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I had a most frustrating day yesterday. I typed about a 1000 words three times, only to delete each draft. I couldn’t figure out if chance had a role to play in a detective novel. It’s relatively earlier on in the novel and it’s not as though the protagonist is solving anything major with the help of chance.

Even so, normally I steer clear of the trap of stumbling onto something by sheer luck. (Where are your dicking skills if that’s the case?) But then, given that it is a funny detective story, like its predecessor, Kkrishnaa’s Konfessions, couldn’t one take some liberties? After all we do have a Jacques Clouseau whom people devour with amusement.

Anyway, couldn’t make up my mind so I typed out both scenarios, where the protagonist stumbles upon a clue by chance and where it’s logically thought out. And a third scenario. Wasn’t happy with any so I did what I do in these situations.

I set is aside and put on my running shoes.  The rain had lightened into a light drizzle and running in such weather is always fun, if you overlook squishy shoes.

In any case, I figured a 10K run would clear the mind somewhat.Alas, it wasn’t to be. All I could think about was Kkrishnaa. My baby, all grown up, refuses to let go. Rather, I refuse to let go of my baby.

On a different note and taking up from where I left off yesterday, film is more glamorous than it is lucrative. As a struggling writer, without a ‘produced’ film to your name, you cannot hope to make more than Rs. 2-2.5 lakhs per film script. Rs. 5 lakhs if you’re wildly lucky. And a film script will take at least 2 months (It should take more but we’ll discuss that later) to write.

Why I call it unprofitable is because you may never get to write more than one film. Or you may never get paid anything beyond the initial signing amount. There’s nothing you can do about it. Having said that, there are celebrity writers – Anurag Kashyap, Neeraj Vora, Jaideep Sahni, Abbas Tyrewala who can pretty much command their price. But it takes years of struggle and genuine talent.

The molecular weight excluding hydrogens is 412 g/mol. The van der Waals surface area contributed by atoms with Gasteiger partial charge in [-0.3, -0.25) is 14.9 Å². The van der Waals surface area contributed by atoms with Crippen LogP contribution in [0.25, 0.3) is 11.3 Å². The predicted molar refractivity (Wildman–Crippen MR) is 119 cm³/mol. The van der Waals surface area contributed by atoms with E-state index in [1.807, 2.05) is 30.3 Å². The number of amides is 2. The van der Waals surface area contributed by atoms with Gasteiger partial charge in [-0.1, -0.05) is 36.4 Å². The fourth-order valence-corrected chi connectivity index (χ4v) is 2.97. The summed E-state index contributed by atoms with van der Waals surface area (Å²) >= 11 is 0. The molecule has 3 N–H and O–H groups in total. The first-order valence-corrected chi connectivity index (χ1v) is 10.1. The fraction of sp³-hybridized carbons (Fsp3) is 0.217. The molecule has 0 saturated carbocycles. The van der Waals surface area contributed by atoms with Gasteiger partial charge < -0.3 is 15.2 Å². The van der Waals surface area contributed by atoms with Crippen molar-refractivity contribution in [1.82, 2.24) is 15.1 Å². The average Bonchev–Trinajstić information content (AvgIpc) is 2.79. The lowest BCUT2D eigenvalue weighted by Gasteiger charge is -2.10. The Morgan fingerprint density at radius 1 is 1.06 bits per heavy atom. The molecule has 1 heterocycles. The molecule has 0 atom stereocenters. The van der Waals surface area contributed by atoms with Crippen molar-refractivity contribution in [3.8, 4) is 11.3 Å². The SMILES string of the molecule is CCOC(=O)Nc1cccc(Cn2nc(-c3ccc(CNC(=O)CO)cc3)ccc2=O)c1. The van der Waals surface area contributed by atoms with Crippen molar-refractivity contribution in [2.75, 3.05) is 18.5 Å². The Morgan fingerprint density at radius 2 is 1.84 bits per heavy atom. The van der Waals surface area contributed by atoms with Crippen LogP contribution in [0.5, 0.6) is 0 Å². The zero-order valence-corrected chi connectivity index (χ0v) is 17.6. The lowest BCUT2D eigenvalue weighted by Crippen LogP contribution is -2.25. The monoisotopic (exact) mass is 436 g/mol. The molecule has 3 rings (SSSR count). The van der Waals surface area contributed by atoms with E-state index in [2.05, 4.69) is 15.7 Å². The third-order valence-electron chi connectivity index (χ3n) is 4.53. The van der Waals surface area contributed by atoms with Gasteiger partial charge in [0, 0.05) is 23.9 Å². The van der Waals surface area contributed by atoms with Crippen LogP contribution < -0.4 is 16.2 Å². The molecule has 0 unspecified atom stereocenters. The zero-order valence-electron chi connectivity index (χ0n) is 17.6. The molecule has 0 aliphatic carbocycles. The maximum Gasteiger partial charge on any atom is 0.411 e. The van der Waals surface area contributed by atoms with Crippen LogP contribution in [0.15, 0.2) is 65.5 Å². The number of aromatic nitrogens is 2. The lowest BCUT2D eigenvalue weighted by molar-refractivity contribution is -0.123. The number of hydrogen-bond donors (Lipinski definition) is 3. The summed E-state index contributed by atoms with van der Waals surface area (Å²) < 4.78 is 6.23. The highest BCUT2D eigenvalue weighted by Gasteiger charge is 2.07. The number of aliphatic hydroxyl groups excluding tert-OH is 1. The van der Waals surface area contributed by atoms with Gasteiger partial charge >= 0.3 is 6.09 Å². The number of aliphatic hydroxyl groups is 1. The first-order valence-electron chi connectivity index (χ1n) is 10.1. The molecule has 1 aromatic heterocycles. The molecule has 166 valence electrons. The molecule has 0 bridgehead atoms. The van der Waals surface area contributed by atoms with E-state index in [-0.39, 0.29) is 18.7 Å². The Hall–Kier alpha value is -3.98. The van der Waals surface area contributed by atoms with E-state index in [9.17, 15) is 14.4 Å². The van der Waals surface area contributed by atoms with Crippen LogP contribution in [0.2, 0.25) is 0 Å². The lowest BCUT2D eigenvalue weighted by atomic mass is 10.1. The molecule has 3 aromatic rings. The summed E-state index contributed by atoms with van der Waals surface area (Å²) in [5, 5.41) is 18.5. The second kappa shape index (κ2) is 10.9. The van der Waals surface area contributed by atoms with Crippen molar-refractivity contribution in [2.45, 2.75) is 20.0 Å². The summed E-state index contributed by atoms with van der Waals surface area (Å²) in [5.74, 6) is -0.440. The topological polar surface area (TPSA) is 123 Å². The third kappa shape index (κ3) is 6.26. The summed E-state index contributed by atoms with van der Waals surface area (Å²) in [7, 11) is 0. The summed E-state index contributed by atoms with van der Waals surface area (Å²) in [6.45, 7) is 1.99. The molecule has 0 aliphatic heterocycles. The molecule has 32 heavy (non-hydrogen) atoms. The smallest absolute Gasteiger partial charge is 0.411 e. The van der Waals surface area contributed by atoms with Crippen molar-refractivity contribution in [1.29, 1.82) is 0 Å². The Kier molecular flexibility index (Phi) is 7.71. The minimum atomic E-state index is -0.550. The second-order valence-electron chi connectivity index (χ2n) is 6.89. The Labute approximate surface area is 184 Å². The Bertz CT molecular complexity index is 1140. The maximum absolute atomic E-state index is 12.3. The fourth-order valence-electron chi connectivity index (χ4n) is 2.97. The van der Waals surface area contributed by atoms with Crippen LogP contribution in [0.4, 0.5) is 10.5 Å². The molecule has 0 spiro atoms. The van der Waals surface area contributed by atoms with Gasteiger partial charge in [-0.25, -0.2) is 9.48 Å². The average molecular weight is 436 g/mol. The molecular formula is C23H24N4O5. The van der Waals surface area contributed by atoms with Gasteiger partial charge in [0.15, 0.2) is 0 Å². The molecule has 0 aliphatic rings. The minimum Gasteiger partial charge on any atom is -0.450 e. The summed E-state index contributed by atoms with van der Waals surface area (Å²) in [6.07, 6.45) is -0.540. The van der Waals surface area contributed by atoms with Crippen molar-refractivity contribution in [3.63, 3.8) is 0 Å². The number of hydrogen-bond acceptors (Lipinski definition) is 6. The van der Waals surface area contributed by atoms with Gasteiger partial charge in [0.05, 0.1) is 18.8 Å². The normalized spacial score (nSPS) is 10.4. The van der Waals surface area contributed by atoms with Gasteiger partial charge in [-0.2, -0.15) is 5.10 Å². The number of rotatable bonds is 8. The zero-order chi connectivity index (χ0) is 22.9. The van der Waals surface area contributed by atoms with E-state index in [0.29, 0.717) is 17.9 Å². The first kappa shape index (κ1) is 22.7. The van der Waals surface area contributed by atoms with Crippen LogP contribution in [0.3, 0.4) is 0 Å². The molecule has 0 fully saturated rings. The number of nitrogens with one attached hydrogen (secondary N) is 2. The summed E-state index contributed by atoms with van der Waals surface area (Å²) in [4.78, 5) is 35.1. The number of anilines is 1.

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As I mentioned in my profile, people often ask me all sorts of questions related to writing. How did I get the courage to give it all up? I just did. It all happened with the frightful realization that half my life was over (figuratively speaking, not literally, I hope) and I hadn’t done any of the things that I had planned on doing.

Has it been worthwhile? The simple answer is yes, yes, oh yes! I have a decent bank balance, so that’s the financial consideration taken care of; and I have a film script under production and a book, Kkrishnaa’s Konfessions that’s getting published so that’s creative satisfaction taken care of.

I would like to say that it has been a piece of cake but the reality is that it was tough going initially. I didn’t get many writing assignments. Just the odd pilot here and there with no guarantee that it would ever be produced or that I would ever get paid. Nonetheless, I persevered. I wrote and wrote and wrote.  I didn’t restrict myself just to screenwriting. I wrote for anything that paid – newspapers, magazines, in-house magazines, corporate brochures. But then I am lucky that I’m equally fluent in both English and Hindi. Many of you may not have that option.

The bottomline is only do it you are very sure that that is that you want to do. No matter how much writers say otherwise, that self – doubt, financial constraints, frustration are the constant companions of every novice writer.

But there are upside as well. You get to work on your own time, you get to take a vacation whenever you want and the money, well, if you are a little bit smart, the light monetary drizzle (or the drought, as the case may be) soon turns into a downpour. And even if you don’t actually put a pen to paper or boot your laptop, you’re always working.  Whether you goof off to the movies, get drunk, go shopping, it’s all work, or if you prefer, research. You never know what you may get out of watching Aap ka Suroor.

Plus writers, especially screenwriters get to say cool things like I’m a film and TV writer. This is invariably followed by oohs and aahs and the inevitable ‘do you write for Kyunki?’  If I’m feeling mischievous, I answer in the affirmative and embellish my hellish working experience with Ekta Kapoor. I tell them how she works only at night and sleeps through the day, how she has an uncontrollable itch in her hand and can’t desist from slapping people.  

Is it true? If I were in America I would plead the Fifth Amendment here! But true or not, you have to agree it is entertaining. As the doctor tells Billy Crudup in Big Fish: “You were born a week early, but there were no complications. It was a perfect delivery. Not very exciting, is it? And I suppose if I had to choose between the true version and an elaborate one involving a fish and a wedding ring, I might choose the fancy version. But, then that’s just me.” (see now, watching Big Fish was research, wasn’t it?)